John Claudius Loudon (1783-1843) was the garden writer and landscaper who opened the door for…
Rochester, New York seedsman James Vick (1818-1882) sometimes received letters from his customers about how to handle troubling insects in the garden.
The problem is not new.
Garden writer Susan Mulvihill just came out with a new book in which she writes about how to handle problem insects. The title of the book is The Vegetable Garden Pest Handbook.
Susan, like Vick, offers what she learned from her own experience in combatting insects as she set out to grow vegetables.
In his caatlog of 1876 Vick’s Floral Guide Vick included a letter from one of his readers.
The letter begins, “Having been a steady customer of yours for the past eight to ten years, I feel that I cannot refrain from writing you a few lines to express my sincere thanks for the excellent quality of the seeds and bulbs with which I have been furnished, and also for your very kind and generous treatment.”
Then he writes about the problem of ‘aphis’ he has encountered. ‘Aphis’ is the genus in which there are hundreds of species of aphids.
He says, “For the past two or three years, I have experienced no little difficulty in growing some kinds of flowers on account of the depredations committed on the roots by the Aphis.”
I wondered what ‘aphis’ was.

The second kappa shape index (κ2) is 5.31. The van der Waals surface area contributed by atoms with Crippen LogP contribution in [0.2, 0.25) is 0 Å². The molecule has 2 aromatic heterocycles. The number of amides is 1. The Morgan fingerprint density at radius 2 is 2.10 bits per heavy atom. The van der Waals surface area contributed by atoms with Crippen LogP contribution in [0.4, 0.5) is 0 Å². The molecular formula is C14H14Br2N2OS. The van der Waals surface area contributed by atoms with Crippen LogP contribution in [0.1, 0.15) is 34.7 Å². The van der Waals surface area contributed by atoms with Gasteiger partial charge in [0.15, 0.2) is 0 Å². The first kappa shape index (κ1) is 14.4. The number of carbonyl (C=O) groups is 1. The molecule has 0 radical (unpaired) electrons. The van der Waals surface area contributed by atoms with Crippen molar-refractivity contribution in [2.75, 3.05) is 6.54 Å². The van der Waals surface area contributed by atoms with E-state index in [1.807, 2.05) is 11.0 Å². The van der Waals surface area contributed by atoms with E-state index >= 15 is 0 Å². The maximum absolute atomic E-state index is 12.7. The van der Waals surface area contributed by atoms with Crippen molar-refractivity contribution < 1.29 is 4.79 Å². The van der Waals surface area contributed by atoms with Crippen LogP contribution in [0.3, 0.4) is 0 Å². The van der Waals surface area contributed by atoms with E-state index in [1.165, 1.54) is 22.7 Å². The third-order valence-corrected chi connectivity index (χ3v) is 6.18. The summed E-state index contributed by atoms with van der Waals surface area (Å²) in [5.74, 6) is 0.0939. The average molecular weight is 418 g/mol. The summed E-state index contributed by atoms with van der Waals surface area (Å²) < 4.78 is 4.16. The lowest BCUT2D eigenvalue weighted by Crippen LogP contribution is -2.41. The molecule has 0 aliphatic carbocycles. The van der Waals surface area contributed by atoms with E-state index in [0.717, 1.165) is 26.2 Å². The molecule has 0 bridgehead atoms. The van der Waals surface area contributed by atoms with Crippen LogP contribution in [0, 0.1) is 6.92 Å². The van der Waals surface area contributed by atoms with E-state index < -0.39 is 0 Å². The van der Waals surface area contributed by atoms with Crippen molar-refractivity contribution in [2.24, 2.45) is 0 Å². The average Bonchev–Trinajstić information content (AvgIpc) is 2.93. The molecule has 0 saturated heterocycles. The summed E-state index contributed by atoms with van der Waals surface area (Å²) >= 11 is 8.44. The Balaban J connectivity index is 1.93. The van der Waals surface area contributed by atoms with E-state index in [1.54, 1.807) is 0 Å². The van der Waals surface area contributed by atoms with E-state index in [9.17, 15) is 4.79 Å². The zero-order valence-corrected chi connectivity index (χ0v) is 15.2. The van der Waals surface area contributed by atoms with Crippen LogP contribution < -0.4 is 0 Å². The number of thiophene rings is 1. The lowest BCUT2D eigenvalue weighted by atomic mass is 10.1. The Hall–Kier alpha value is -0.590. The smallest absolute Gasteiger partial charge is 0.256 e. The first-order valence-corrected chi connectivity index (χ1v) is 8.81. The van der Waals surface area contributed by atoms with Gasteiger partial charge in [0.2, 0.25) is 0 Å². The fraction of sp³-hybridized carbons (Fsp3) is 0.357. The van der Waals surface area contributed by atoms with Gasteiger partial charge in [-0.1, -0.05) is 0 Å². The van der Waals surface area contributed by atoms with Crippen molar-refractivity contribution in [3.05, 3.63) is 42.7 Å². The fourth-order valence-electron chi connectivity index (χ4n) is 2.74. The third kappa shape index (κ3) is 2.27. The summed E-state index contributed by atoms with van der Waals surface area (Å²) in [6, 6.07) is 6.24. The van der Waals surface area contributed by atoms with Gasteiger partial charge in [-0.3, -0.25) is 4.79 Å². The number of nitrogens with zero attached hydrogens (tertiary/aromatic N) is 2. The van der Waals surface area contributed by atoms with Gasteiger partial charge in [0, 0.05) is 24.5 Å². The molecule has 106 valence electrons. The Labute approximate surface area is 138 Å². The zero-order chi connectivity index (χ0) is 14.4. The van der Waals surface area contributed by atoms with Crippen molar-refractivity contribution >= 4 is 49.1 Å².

Susan Mulvihill reponded in an email that “Aphis is a genus of aphids that includes the following species as examples: Aphis citricola (spirea aphid), A. fabae (bean aphid), A. gossypii (cotton/melon aphid), A. helianthi (sunflower aphid) and A. nasturtii (buckthorn aphid). There are many different genera within the Aphididae family.”
She said, “My feeling is that in early times, people tended to refer to plants and insects by using their scientific names so I believe the customer was asking for help with aphids, and possibly one of the species I listed above.”
Then Mr. Vick’s correspondent asked for advice.
He said, “If you, or any of yiour numerous readers, know of any prevention, or of any cure, whereby these troublesome insects can be got rid of, and will give the desired information, through this Catalogue, it will be a favor conferred not only on me, but I presume on many others of your customers.”
Vick offered his own experience with Aphids but no remedy as such to be rid of them.
Vick wrote, “Once on a rented piece of ground, and somewhat of a stiff, clay soil, noticed the Aster plant beginning to droop, and for some time failed to learn the cause. At last, on pulling up several, we found the roots covered with a silvery-white Aphis. One-half of the plants in the patch were destroyed.
“Every remedy tried seemed entirely in vain. It was the last time we planted that piece of ground, and though ten years ago, we have not seen this Aphis since, so we are quite unprepated with a remedy.
“We hope some of our correspondents can give the needed information, for this underground Aphis must be fearfully destructive where numerous.”
Vick hoped that some reader of his catalog would offer a remedy to the aphid problem.
Susan recommends several controls including crushing the aphids (you may want to wear gloves.) She also recommends insecticidal soap and Neem. She generally encourages a careful use of the program called Integrated Pest Management (IPM).
In writing about her experience with growing vegetables Susan Mulvihill is a wonderful storyteller. Through the book it’s a pleasure to go on her journey.
Along the way she profiles many insects and provides methods to control the one percent that are pests. The end result is a useful resource for gardeners.